Cops Search Coldwater Canyon for Suspect in Valley Village Slaying

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    NEWSLETTERS

    Cheree Osmanhodzic

    A large scale Los Angeles Police manhunt Friday night in the Coldwater Canyon area of Studio City for a man suspected of killing a 34-year-old woman and setting fire to her Valley Village home failed to produce the suspect. 

    Omar Armando Loera, 34, a transient with a criminal background, was identified Tuesday as the prime suspect in the murder of Cheree Osmanhodzic.

    All day Friday Los Angeles cops on horseback and dirt motorcycles scoured the hills above Studio City.   Officers in patrol units ran down numerous calls from people who thought they had seen Loera on city streets.    The hunt lasted late into Friday night.

    Police began searching for Loera near Coldwater Canyon Avenue and Mulholland Drive around 10 a.m., said Officer Norma Eisenman of the Los Angeles Police Department.

    Osmanhodzic was attacked July 24 in her home in the 11500 block of Riverside Drive.

    Her fiance, Adam Culvey, told authorities he arrived to find the killer inside the house. He said he chased the man, who got away, and that when he returned to the home, it was on fire.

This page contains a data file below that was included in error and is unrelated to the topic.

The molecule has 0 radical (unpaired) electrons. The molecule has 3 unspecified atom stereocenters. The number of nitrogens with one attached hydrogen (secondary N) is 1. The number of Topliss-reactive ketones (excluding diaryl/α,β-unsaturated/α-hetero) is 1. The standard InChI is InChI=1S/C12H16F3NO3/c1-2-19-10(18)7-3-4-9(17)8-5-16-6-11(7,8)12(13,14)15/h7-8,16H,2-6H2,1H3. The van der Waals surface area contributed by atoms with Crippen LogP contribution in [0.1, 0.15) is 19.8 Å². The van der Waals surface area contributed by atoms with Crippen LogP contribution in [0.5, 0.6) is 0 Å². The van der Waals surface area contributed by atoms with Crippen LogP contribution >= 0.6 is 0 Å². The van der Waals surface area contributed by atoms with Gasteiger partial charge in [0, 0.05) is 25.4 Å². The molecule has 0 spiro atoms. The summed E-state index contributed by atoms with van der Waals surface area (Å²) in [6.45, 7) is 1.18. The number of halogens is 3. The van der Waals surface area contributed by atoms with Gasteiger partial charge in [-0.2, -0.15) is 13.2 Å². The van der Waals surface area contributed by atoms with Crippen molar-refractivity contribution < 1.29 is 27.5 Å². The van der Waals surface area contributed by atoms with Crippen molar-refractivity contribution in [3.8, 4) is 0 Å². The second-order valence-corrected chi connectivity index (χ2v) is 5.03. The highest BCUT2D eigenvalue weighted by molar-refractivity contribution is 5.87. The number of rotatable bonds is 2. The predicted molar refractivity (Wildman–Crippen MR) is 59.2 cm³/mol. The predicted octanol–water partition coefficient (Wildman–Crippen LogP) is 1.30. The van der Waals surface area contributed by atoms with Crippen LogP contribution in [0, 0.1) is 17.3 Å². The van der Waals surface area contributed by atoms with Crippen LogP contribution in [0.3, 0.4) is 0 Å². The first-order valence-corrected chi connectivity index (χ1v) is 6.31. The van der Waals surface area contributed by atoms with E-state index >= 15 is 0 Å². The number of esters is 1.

Osmanhodzic's mother, Gail Cameron, wept openly at a news conference Tuesday when Loera's date of birth was announced and it was the same as her daughter's.

    "I just can't believe that someone so beautiful and precious, and someone so evil and inhuman and mean, could have the same birthday," Cameron said.

    Cameron urged reporters, to "keep this on the news until this man is caught, so no other family has to go through this."

    It was unclear whether Loera had possibly fled to another country, but a city worker thought he saw the suspect Thursday and called the police.

    "Yesterday there was a sighting by a Park and Rec employee who saw our wanted flier," LAPD Capt. Justin Eisenberg told KCAL. "We followed up on that information and it sounded interesting to the point where we wanted to come out here and really drill down and see if we could find the suspect here."

    He said the employee was "fairly certain" he saw the suspect in Franklin Canyon in the Santa Monica Mountains, so sheriff's deputies cleared out the canyon with canines and officers on foot.

    A large scale Los Angeles Police manhunt Friday night in the Coldwater Canyon area of Studio City for a man suspected of killing a 34-year-old woman and setting fire to her Valley Village home failed to produce the suspect.
     
    Omar Armando Loera, 34, a transient with a criminal background, was identified Tuesday as the prime suspect in the murder of Cheree Osmanhodzic.
    All day long Friday Los Angeles cops on horseback and dirt motorcycles scoured the hills above Studio City.   Patrol officers ran down numerous calls from people who thought they had seen Loera on city streets.     

    The hunt lasted late into Friday night. Police began the day searching for Loera near Coldwater Canyon Avenue and Mulholland Drive around 10 a.m., said Officer Norma Eisenman of the Los Angeles Police Department.